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Tokyo to add more train lines

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The transportation in the Tokyo area makes one dizzy. Not the transportation itself, which is most often very reliable and even comfortable (if one can avoid rush hours). But the numbers are vertiginous. 40 millions riders every day. Almost 15 billions passengers each year. About 5,000 km of tracks. More than 2,000 stations. 160 lines. Shinjuku station alone has more than 3.5 million “visitors” each day. A world record. Simply put, greater Tokyo features the world’s most extensive rail networks. And the Japanese government does not intend to rest on its laurels.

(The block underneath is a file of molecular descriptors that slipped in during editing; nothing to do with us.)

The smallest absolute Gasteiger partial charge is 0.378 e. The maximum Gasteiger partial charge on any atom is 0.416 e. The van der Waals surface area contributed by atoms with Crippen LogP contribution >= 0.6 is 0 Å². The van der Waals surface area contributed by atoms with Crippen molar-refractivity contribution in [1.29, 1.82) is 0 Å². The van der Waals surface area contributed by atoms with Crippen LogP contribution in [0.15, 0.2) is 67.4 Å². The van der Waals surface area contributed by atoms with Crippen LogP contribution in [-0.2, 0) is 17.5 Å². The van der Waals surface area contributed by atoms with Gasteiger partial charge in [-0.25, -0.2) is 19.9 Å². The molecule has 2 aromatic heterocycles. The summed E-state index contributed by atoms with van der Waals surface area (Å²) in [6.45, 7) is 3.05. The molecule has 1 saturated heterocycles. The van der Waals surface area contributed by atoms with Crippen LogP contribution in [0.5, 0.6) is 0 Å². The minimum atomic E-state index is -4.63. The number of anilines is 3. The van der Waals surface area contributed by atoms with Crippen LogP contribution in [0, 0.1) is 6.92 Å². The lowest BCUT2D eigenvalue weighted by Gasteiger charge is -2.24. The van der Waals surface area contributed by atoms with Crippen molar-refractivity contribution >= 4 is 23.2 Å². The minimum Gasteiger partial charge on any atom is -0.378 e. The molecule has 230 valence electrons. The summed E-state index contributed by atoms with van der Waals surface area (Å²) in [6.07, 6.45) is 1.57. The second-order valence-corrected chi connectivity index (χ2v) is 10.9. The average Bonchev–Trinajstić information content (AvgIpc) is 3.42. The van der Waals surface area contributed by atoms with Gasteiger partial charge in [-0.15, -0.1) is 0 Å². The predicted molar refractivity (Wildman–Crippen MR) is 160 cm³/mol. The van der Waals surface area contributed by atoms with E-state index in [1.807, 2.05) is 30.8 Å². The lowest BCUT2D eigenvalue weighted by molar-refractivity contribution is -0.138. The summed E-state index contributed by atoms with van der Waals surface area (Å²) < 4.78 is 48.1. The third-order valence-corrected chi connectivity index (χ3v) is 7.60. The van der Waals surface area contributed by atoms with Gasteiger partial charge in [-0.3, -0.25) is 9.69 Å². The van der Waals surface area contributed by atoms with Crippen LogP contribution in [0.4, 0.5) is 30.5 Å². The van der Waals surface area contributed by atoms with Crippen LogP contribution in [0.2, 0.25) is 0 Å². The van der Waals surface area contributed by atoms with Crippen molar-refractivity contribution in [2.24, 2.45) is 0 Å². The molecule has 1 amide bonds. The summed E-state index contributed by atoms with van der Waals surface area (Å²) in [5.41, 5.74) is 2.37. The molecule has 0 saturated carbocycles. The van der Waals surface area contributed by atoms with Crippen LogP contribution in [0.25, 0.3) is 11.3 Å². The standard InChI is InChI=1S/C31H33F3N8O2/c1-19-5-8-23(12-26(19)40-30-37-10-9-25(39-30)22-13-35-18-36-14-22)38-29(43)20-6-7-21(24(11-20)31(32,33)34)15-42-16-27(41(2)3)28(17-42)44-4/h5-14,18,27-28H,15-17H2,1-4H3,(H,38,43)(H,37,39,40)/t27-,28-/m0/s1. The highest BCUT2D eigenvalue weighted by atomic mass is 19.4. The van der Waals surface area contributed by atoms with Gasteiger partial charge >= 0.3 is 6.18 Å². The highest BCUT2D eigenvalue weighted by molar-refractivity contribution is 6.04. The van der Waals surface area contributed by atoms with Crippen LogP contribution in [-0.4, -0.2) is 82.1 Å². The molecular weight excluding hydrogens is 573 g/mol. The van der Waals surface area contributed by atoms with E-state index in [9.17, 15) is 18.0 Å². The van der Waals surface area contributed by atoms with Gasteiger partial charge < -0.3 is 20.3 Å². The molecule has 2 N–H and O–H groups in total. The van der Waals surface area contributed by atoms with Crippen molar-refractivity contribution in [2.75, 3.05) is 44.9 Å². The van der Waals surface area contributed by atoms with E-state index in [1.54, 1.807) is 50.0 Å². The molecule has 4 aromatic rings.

Eight new train lines are to be added in the metropolis of Tokyo. The purpose is not just to improve transportation for the 2020 Olympic games: some lines are planned to open by 2030. It is part of the all-out efforts to boost tourism, which itself, in turn, is to boost the Japanese economy.

With the new lines, Haneda airport and Narita airport will be better served. As will Saitama and the Tokyo Bay, and Shinagawa station, from which the Maglev (Magnetic Levitaton train) will depart.

New lines, more shinkansen (the Tokyo-Hakodate bullet-train line was opened recently), the Maglev: the Japanese government strives to have one of the best rail systems in the world, if not the best.

Read more about the new lines to be opened in the Japan Today article here.

 

The Japanese Maglev

The Japanese Maglev